The Texas Supreme Court set September 1 as the date to hear oral arguments in the appeal of the public school finance reform case, a court spokesman announced on Friday.
“We are very pleased that the court is moving so expeditiously,” said attorney David Thompson in response to the court date, the Houston Chronicle reported. He represents dozens of independent school districts in the case, including in Houston and Fort Bend County.
“We think it’s a recognition of how important this issue is to every community in the state,” he added.
Last August, Austin Democrat, and State District Court Judge John Dietz ruled on behalf of the 600-plus school districts that sued the state in 2011 after lawmakers cut almost $5.4 billion from public education amid a 2011 budget crunch.
Dietz ruled the funding mechanism unconstitutional. He asserted that the state distributes tax revenues unfairly among districts, even though the Legislature restored $3.4 million of that funding in 2013.
The districts in the case represent three-quarters of the state’s 5.2 million public school students. At issue are differences in property values and tax rates, causing disparities in how much revenue a district can collect.
Breitbart Texas reported that schools in rich and poor areas are on the same side in the case because of the “Robin Hood” style funding system which “requires districts with high property values or abundant revenue from oil or natural gas interests to turn over part of what they collect in property taxes to poorer districts.”
In a 21-page opinion, Dietz wrote that the Legislature failed to meet “its constitutional duty to suitably provide for Texas public schools because the school finance system is structured, operated, and funded so that it cannot provide a constitutionally adequate education for all Texas schoolchildren,” the Breitbart Texas article highlighted.
Breitbart Texas reported the judge also conditionally awarded the attorneys representing the plantiffs approximately $10 million in attorney’s fees. He deemed this dollar amount met the legal standard for Texas attorney fee awards.
The office of former Attorney General Greg Abbott, now governor, appealed the unconstitutional ruling to the state’s Supreme Court. Abbott released a statement regarding the intention to appeal and “defend this law, just as it defends all laws enacted by the Legislature when they are challenged in court.”
Earlier this year, the Texas Supreme Court agreed to take the case.
Education Commissioner Michael Williams issued a statement after the decision, calling it “a first step on a very familiar path for school finance litigation in Texas. Regardless of the ruling at the district court level, all sides have known this is an issue that will again be resolved by the Texas Supreme Court.”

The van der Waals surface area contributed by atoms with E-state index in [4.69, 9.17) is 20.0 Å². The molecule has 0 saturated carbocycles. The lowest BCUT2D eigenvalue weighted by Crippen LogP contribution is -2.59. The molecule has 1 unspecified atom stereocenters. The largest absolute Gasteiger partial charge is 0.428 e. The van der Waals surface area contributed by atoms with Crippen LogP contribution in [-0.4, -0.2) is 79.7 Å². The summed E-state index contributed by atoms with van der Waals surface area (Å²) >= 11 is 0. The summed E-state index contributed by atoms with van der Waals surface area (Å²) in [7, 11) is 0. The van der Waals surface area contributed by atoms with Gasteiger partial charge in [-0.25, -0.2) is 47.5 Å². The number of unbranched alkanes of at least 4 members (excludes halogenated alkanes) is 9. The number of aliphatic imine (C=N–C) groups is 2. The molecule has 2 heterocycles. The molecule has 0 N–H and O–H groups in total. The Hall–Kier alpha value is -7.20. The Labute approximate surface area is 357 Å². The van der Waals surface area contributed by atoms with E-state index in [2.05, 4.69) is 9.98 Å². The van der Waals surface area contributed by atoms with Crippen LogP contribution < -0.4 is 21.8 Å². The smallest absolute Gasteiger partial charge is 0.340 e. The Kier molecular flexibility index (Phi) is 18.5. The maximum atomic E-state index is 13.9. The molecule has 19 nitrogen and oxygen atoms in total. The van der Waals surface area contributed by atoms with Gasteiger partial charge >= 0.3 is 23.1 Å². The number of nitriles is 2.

In 2004, Dietz presided over a similar school finance case. He listened to more than two months of testimony before ruling that the state’s school finance system was unconstitutional. That decision was partially upheld and partially overturned by the Texas Supreme Court, according to the Austin American-Statesman.
The Texas Tribune reported that Abbott questioned Dietz’s impartiality in the current case based on a series of emails that the judge and his staff sent between March and May to lawyers who represent the school districts suing the state. The former AG noted that these correspondences suggested “the judge is coaching the plaintiffs’ counsel in order to improve their case.”
Then, the AG’s office sought to remove Dietz from the case. According to the Tribune, Association of Texas Professional Educators (ATPE) was optimistic that Abbott would work with them. ATPE does not describe itself as a union but it lobbies the state legislature on behalf of public school teacher concerns.
It is the largest independent teachers’ organization in the state and the largest of its kind in the United States wth 100,000 members.
During the recent 84th Legislature, House Education Chair, Jimmie Don Aycock (R-Killeen) pushed and then pulled a hefty school finance reform funding package, House Bill 1759. It did not gain steam in the senate chamber. One reason given by legislators was the AG’s appeal was already in play and they wanted to wait on the Texas Supreme Court’s decision.
Follow Merrill Hope on Twitter @OutOfTheBoxMom.